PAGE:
MOSCOW, August 7. /TASS/. Russians opt for television as a source of news (69%) most often, but its popularity is mainly supported by the elderly audience (87% of respondents aged over 60), whereas the youth prefers using the internet (82% of Russians aged 18-24), a survey conducted by the Russian Public Opinion Research Center shows.
"At present, more than two thirds of all respondents (69%) are almost constantly using the central television as a source of news and information (which is a reduction compared to 78% in 2012), whereas 44% use the regional television (a reduction from 52%). However, this high popularity is mainly supported by the elderly population: 87% of people aged over 60 and almost twice as little, 48%, of people aged 18 to 24 often watch federal channels," the report says.
The internet has already become the main source of information for Russians aged 18 to 24 and 25 to 34 (82% and 59%, correspondingly). "Rates of social networks and blogs are close to this: 41% of all respondents often learn necessary information from them (81% of people from the youngest age group)," the center notes.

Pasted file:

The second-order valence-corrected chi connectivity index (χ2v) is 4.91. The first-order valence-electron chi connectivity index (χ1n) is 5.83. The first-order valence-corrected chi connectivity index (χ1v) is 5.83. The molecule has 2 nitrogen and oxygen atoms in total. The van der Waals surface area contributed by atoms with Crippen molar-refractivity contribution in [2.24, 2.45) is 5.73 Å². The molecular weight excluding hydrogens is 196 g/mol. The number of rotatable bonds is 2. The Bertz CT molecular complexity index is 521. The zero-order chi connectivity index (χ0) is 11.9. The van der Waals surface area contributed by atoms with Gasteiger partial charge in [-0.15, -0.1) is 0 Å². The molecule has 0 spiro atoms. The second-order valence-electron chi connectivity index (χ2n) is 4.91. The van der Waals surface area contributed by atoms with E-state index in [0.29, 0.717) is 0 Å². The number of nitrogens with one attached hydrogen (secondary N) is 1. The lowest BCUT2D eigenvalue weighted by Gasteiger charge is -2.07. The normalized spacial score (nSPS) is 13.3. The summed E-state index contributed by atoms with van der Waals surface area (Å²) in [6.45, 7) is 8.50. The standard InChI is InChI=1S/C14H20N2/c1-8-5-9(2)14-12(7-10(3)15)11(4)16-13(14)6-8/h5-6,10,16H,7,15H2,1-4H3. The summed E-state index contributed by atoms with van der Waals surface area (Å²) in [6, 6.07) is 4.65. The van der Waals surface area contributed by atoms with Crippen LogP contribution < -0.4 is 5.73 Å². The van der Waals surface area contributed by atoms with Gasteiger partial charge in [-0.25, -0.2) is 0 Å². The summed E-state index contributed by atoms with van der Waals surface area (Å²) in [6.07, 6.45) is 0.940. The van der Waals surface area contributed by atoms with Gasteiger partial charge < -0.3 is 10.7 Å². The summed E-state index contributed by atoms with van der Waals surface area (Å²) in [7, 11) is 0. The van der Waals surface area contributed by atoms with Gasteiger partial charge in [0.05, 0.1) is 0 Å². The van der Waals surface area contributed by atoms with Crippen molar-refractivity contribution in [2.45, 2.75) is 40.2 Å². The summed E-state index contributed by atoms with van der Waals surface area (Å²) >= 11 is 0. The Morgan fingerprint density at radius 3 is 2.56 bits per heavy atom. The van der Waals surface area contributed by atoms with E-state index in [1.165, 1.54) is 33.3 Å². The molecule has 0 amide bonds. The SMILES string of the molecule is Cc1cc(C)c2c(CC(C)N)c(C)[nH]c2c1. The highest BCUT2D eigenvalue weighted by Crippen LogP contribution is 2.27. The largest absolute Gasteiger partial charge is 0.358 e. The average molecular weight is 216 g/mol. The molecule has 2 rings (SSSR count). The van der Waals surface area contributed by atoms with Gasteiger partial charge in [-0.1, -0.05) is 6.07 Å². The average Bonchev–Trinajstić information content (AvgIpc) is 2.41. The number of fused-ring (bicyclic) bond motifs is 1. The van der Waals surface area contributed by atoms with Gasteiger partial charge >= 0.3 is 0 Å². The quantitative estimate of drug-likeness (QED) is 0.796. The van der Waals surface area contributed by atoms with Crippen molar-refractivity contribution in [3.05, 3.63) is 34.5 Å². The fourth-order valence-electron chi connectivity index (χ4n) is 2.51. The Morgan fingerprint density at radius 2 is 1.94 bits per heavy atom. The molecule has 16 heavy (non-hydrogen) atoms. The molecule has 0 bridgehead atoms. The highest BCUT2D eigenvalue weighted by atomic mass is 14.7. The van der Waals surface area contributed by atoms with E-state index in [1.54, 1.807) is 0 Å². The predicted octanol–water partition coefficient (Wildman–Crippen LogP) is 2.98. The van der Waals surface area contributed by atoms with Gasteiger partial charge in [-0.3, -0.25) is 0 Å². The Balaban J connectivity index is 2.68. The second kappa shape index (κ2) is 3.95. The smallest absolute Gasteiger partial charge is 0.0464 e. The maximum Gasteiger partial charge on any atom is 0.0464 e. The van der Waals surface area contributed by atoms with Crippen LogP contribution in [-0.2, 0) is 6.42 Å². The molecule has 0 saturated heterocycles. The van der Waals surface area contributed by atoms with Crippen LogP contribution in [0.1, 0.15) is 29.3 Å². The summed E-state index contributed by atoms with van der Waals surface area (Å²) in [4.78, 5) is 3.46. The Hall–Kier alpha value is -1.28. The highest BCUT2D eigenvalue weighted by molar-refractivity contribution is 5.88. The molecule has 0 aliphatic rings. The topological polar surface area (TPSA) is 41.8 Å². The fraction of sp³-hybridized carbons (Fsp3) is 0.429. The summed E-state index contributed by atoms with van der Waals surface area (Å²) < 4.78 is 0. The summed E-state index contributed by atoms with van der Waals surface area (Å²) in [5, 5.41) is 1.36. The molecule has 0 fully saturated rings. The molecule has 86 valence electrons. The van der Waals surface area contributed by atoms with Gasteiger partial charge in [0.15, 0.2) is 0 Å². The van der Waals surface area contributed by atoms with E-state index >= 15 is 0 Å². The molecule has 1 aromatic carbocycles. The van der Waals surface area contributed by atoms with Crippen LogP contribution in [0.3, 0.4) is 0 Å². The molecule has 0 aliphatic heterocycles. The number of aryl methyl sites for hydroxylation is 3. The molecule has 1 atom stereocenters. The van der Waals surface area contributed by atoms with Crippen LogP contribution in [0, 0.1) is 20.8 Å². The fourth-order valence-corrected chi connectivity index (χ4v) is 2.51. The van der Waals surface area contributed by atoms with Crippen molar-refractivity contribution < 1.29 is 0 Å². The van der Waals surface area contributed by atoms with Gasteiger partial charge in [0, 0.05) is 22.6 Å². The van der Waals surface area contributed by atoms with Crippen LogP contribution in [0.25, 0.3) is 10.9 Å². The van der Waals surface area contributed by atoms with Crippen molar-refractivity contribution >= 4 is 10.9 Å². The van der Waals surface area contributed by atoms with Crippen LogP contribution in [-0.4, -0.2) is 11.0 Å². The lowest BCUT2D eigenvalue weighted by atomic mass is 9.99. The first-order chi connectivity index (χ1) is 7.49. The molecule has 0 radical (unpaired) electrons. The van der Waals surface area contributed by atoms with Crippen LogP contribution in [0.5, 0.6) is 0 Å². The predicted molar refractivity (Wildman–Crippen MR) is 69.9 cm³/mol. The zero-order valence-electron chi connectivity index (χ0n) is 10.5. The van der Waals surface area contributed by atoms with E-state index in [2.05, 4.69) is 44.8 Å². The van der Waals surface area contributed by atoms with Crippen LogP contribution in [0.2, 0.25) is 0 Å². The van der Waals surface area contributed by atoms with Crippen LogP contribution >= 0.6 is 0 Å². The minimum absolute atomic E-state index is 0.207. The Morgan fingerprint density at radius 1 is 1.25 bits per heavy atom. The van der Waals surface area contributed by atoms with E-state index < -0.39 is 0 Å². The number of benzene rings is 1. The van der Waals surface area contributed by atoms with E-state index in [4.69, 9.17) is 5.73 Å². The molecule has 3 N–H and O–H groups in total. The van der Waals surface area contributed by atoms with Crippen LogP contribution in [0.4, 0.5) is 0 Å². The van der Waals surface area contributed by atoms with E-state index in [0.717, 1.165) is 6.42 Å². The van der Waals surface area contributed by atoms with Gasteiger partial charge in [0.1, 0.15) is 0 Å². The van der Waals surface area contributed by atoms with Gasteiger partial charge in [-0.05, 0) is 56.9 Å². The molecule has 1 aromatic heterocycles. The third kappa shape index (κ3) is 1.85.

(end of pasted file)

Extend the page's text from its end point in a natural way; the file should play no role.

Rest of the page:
According to the survey, every fourth respondent (25%) uses the federal press and every fifth (20%) listens to the radio on a regular basis. Regional radio stations and periodical publications enjoy even less popularity. Russians very rarely use foreign mass media as a source of news: only 9% use them frequently.
"The results of the regular survey of the media audience show that two main tendencies have been preserved. First, the role of the internet as a popular source of information for all layers and groups of the Russian society continues growing. Then, the television remains the widest and most popular type of mass media. The weak point of the information TV in its current state is lack of interest in it from the youngest part of the audience," Director General of the Russian Public Opinion Research Center Valery Fedorov said.
The nation’s leading polling agency conducted this survey on April 20 - 24 in 130 communities in 46 regions of eight Russian federal districts, having interviewed 1,600 respondents. The maximal range of error with a 95% chance does not exceed 3.